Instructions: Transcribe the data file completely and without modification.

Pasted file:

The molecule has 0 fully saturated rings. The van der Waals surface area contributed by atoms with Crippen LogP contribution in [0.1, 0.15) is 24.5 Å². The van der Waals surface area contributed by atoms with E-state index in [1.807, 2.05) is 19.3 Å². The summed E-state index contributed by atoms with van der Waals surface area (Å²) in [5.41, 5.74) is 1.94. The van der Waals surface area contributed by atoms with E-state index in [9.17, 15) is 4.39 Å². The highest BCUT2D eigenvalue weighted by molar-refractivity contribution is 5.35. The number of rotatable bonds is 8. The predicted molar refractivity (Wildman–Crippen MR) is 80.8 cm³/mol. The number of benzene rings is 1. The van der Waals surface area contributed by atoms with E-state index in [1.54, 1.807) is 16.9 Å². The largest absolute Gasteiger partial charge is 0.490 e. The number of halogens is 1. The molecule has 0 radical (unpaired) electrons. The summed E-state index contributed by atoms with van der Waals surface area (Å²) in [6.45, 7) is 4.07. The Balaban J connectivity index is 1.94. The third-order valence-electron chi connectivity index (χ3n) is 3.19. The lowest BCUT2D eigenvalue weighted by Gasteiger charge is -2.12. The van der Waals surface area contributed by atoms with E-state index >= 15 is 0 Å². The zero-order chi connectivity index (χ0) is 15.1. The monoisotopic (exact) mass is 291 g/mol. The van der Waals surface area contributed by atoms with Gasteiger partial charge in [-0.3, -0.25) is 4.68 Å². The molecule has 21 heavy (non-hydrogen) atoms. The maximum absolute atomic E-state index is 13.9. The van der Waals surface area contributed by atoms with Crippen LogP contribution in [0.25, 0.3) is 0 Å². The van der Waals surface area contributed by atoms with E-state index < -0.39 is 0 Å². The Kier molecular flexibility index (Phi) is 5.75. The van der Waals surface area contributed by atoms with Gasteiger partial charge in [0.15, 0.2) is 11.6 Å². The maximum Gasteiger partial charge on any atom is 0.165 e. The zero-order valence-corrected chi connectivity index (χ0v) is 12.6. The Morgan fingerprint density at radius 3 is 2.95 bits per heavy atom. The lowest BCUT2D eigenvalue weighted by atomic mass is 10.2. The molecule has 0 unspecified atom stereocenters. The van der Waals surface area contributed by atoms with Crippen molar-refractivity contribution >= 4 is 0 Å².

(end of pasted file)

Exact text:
The molecule has 0 fully saturated rings. The van der Waals surface area contributed by atoms with Crippen LogP contribution in [0.1, 0.15) is 24.5 Å². The van der Waals surface area contributed by atoms with E-state index in [1.807, 2.05) is 19.3 Å². The summed E-state index contributed by atoms with van der Waals surface area (Å²) in [5.41, 5.74) is 1.94. The van der Waals surface area contributed by atoms with E-state index in [9.17, 15) is 4.39 Å². The highest BCUT2D eigenvalue weighted by molar-refractivity contribution is 5.35. The number of rotatable bonds is 8. The predicted molar refractivity (Wildman–Crippen MR) is 80.8 cm³/mol. The number of benzene rings is 1. The van der Waals surface area contributed by atoms with E-state index in [1.54, 1.807) is 16.9 Å². The largest absolute Gasteiger partial charge is 0.490 e. The number of halogens is 1. The molecule has 0 radical (unpaired) electrons. The summed E-state index contributed by atoms with van der Waals surface area (Å²) in [6.45, 7) is 4.07. The Balaban J connectivity index is 1.94. The third-order valence-electron chi connectivity index (χ3n) is 3.19. The lowest BCUT2D eigenvalue weighted by Gasteiger charge is -2.12. The van der Waals surface area contributed by atoms with E-state index >= 15 is 0 Å². The zero-order chi connectivity index (χ0) is 15.1. The monoisotopic (exact) mass is 291 g/mol. The van der Waals surface area contributed by atoms with Gasteiger partial charge in [-0.3, -0.25) is 4.68 Å². The molecule has 21 heavy (non-hydrogen) atoms. The maximum absolute atomic E-state index is 13.9. The van der Waals surface area contributed by atoms with Crippen LogP contribution in [0.25, 0.3) is 0 Å². The van der Waals surface area contributed by atoms with E-state index < -0.39 is 0 Å². The Kier molecular flexibility index (Phi) is 5.75. The van der Waals surface area contributed by atoms with Gasteiger partial charge in [0.15, 0.2) is 11.6 Å². The maximum Gasteiger partial charge on any atom is 0.165 e. The zero-order valence-corrected chi connectivity index (χ0v) is 12.6. The Morgan fingerprint density at radius 3 is 2.95 bits per heavy atom. The lowest BCUT2D eigenvalue weighted by atomic mass is 10.2. The molecule has 0 unspecified atom stereocenters. The van der Waals surface area contributed by atoms with Crippen molar-refractivity contribution >= 4 is 0 Å².